The kennels housing the dogs were similar to those seen in the photos below with the exception of the box attachement intended for shelter. There was no box or any shelter area as in the photos below because these cages were inside a building. Most of the cages had more than one dog, most had two or three. They all barked and danced on their hind limbs at the front of the cages excitedly. They were likely hoping that we were there to feed them.
I could see Pomeranians, Dachshunds, Shih Tzus, Lhasa Apsos, Pekingese, Bichon Frises... but I didn't spend long looking at them. I knew that if I fell in love with any of these dogs that I could not take it with me. I could not take one home that was not already on the "to go" list. As I walked down the room's small walkway, I avoided making eye contact with the dogs. There would be no visual or momentary bonding, because my hands were tied.
If I were to do or say anything to upset the owner, the outcome could be that the owner would discontinue his work with rescue. The dogs that routinely left this place to be vetted and await a new family with their rescue group, would no longer have that outlet. The only options without rescue would be sending the "discontinued" dogs to auctions or dog sales, selling them directly to other breeders to continue this life of production, or euthanizing them hopefully by a veterinarian, but that is not always the most economical decision for large commercial breeders.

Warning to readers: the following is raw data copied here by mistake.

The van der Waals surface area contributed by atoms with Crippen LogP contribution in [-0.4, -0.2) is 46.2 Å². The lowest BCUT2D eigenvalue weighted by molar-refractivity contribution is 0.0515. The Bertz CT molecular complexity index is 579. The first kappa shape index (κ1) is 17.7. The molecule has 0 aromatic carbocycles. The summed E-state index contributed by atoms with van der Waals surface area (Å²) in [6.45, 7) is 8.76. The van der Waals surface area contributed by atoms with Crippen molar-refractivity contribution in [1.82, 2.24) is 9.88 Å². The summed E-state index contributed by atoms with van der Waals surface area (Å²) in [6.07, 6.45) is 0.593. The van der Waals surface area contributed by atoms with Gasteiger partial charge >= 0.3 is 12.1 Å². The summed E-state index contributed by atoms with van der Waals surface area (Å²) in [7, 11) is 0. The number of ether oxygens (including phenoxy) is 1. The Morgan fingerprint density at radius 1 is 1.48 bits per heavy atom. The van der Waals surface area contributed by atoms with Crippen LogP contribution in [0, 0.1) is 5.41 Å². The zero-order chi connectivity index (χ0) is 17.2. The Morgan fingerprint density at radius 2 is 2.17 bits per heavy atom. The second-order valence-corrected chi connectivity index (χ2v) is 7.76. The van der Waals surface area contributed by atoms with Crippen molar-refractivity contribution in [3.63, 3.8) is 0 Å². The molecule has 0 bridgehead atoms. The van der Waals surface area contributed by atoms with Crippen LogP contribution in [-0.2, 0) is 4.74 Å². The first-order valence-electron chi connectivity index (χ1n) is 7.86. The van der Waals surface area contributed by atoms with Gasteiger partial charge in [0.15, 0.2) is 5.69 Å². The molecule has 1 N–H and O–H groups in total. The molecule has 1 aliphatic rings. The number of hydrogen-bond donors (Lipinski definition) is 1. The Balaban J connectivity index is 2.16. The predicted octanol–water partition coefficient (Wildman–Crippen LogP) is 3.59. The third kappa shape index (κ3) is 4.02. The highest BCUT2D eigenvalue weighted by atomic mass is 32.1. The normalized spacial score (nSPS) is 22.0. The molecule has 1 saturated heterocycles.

View this video to hear a breeder discuss his option for putting down dogs...
If a veterinarian is not euthanizing the dogs, how is it being done???
There are more videos like this at http://www.caps-web.org/ , the website of the Companion Animal Protections Society. Perhaps there is one from your state.
Being aware of these other "options", I appreciate any breeder that will "dispose of their outdated stock" by giving it to rescue. It costs rescue groups a lot of money, as well as emotional expense, to house and care for these animals before they get adopted, but if you ask most rescuers, these are expenses they are willing to pay when presented with the other options.
Halfway down the building was a tiny office. We were led into this tiny office where the owner consulted a list of dogs needing to go. Some of the dogs were no longer producing well due to age or health reasons. Some of the dogs were members of a breed that he was no longer interested in selling.
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